Module Information

Module Identifier
Module Title
Academic Year
Intended for use in future years
Other Staff

Course Delivery

Delivery Type Delivery length / details
Seminars / Tutorials Tutorial. 2 hours every other week for Semester One


Assessment Type Assessment length / details Proportion
Semester Assessment One piece of written work (5,000 words), which will focus upon a critical engagement with a theoretical essay from an imaginative perspective.  Essay: 
Supplementary Assessment Resubmit any failed elements and/or make good any missing elements. Where this involves re-submission of work, a new topic must be selected. 

Learning Outcomes

On completion of this module, students should be able to:

1. write systematically and theoretically about elements of writing, such as plot, perspective, poetic form;

2. demonstrate sustained creative engagement with the areas of narratological and poetic theory;

3. show that they have developed an area of personal specialism within this body of work, by the development of a creative engagement with an area of theory accompanied by a critical explication.


The key aim of the module is to encourage students to think systematically about elements of writing, seeing composition as a series of choices from within a finite set of options concerning such elements as plot, viewpoint, and poetic form. The module will be in two sections, with three sessions on narratology, followed by two on poetics. The emphasis will be on the practical analysis of selected literary works, from a practitioner's point-of-view rather than that of the literary critic.

_1. Plot Repertoires

The idea of plot repertoires will be introduced using the early structuralist work on folk narratives by Vladimir Propp and Alexander Greimas. Students will be asked to consider any corpus of tales known to them in these terms (for example, sea tales by Joseph Conrad, stories for children such as the "William" books, or romantic stories by a specific author or from a specific series).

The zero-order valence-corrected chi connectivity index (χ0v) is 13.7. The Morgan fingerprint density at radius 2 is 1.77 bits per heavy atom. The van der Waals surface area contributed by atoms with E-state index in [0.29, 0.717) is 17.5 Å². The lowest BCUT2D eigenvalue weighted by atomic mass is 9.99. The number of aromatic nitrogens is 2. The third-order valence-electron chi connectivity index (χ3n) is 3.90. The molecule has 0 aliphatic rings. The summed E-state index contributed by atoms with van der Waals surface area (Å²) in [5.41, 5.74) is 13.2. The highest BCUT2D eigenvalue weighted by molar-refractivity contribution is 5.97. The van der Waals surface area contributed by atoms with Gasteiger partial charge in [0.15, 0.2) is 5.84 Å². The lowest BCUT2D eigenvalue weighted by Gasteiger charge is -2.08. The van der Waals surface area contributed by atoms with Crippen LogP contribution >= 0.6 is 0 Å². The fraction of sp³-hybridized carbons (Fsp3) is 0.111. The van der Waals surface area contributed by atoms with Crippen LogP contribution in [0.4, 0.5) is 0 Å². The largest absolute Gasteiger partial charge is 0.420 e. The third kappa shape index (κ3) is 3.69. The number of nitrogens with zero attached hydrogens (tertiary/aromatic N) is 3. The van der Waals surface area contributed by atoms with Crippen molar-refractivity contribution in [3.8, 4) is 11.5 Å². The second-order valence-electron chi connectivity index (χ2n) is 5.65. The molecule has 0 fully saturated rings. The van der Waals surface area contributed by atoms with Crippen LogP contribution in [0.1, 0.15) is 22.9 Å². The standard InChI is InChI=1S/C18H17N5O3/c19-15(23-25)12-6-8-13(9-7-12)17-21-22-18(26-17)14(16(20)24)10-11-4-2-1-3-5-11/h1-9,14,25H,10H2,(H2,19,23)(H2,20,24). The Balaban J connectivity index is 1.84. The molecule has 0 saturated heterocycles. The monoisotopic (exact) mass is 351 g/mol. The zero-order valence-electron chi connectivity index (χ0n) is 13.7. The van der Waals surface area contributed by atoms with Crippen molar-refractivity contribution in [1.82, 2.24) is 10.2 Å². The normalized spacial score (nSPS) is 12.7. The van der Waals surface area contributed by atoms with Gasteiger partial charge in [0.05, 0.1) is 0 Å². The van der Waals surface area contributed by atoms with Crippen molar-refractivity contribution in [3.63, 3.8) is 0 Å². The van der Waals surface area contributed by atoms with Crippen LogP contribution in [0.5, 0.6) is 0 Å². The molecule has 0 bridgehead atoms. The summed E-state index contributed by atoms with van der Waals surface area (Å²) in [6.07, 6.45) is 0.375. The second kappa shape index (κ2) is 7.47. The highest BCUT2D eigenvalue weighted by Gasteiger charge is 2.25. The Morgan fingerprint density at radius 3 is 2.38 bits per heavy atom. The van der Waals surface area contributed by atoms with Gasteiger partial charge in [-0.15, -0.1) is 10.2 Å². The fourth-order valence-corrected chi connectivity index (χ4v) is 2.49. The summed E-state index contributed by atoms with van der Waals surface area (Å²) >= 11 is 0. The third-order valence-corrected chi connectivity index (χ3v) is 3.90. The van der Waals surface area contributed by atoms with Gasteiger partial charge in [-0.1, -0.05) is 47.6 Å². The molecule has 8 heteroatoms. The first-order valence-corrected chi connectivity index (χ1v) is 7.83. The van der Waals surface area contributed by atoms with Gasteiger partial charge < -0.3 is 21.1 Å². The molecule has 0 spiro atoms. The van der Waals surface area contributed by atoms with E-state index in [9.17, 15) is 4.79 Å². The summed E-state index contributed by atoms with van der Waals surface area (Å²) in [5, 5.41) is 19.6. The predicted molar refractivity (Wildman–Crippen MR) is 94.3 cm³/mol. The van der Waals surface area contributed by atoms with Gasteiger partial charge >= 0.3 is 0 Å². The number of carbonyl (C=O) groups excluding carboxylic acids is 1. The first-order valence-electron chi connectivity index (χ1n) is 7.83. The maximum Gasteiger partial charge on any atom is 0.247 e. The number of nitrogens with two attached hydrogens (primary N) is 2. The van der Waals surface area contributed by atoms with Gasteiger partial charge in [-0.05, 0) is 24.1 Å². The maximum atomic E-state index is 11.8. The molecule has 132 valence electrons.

_2. Points-of-View

This session will introduce such notions as the implied reader (from Wayne Booth), the narratee (from Gerald Prince), and the heterodiegetic narrator (from Gerard Genette), and investigate their usefulness in practical analysis.

_3. Meta-Fictions

This session will focus on the practice of "narratorial self-conciousness", especially in modernist fiction, exploring the possibilities and the limitations of the "text which is known to itself". The question asked will be whether a text can undercut the illusion of its own realism with impunity.

_4. Modernist Poetics

This session essentially asks the same questions as the previous one, but of poetry rather than prose. It will experiment with transposing a "unified/linear" poem to a fragmented, spatial, free-verse format.

_5. Postmodernist Poetics

This session asks, firstly, if there exists a distinctive poetics which can be termed "postmodernist". A number of candidates for this category will be looked at, including brief video extracts of poets performing their own work.


This module is at CQFW Level 7